There’s a lot about Kim Richey’s Rise that is intriguing. All of it seems to circle around the balancing of playful and contemplative moods. The lyrics, the instrumentation, the arrangements — all are means to that intriguing end.
She sits a song that reminisces about the greatest show on Earth (“The Circus Song”) right next to a haunting ballad that struggles peacefully to hold on to the memories of a love affair (“Fading.”) The mood shifts dramatically between the two, but it’s OK. It’s real. It’s so much how a heart beats and how a mind thinks that you don’t really notice.
The timing of an album’s release is always interesting to watch as well. In the same way Sheryl Crow’s C’mon C’mon was a perfect spring/summer listen, Rise hitting the streets in October can’t have been a coincidence. The crisp air and shimmering colors of autumn bleed into the quietude and introspection of winter in the same seamless way these songs flow into one another.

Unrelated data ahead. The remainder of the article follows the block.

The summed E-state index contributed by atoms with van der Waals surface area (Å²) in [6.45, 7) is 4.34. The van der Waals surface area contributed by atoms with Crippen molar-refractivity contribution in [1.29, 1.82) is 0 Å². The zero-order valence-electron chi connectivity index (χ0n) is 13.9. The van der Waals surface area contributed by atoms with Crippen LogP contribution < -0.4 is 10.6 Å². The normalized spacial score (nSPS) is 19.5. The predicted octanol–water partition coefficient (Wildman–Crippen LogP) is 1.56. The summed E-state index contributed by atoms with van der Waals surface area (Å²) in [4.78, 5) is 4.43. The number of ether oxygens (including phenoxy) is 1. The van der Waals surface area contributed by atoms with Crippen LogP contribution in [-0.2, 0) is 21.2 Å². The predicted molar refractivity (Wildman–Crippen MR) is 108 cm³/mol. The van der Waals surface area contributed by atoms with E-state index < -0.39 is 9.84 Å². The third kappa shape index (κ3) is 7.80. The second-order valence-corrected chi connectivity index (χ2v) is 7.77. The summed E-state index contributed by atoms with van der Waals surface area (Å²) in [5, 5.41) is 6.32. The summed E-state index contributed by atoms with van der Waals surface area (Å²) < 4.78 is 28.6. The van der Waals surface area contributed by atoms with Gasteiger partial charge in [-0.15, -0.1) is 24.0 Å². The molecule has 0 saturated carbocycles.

The really cool thing is that these tunes are a total grab-bag of styles, rhythms, and attitudes, like a game of musical Tetris being played from track to track. Producer Bill Bottrell guides the pieces with a careful and creative hand, making each song excitingly unpredictable, both individually and as part of the collective soundscape.
If you’ve never heard Richey’s work, come on in, the water’s perfect. If you have heard her previous efforts, forget what you know (no matter what that is) and dive in too. Rise is sure to please even the most fickle listener.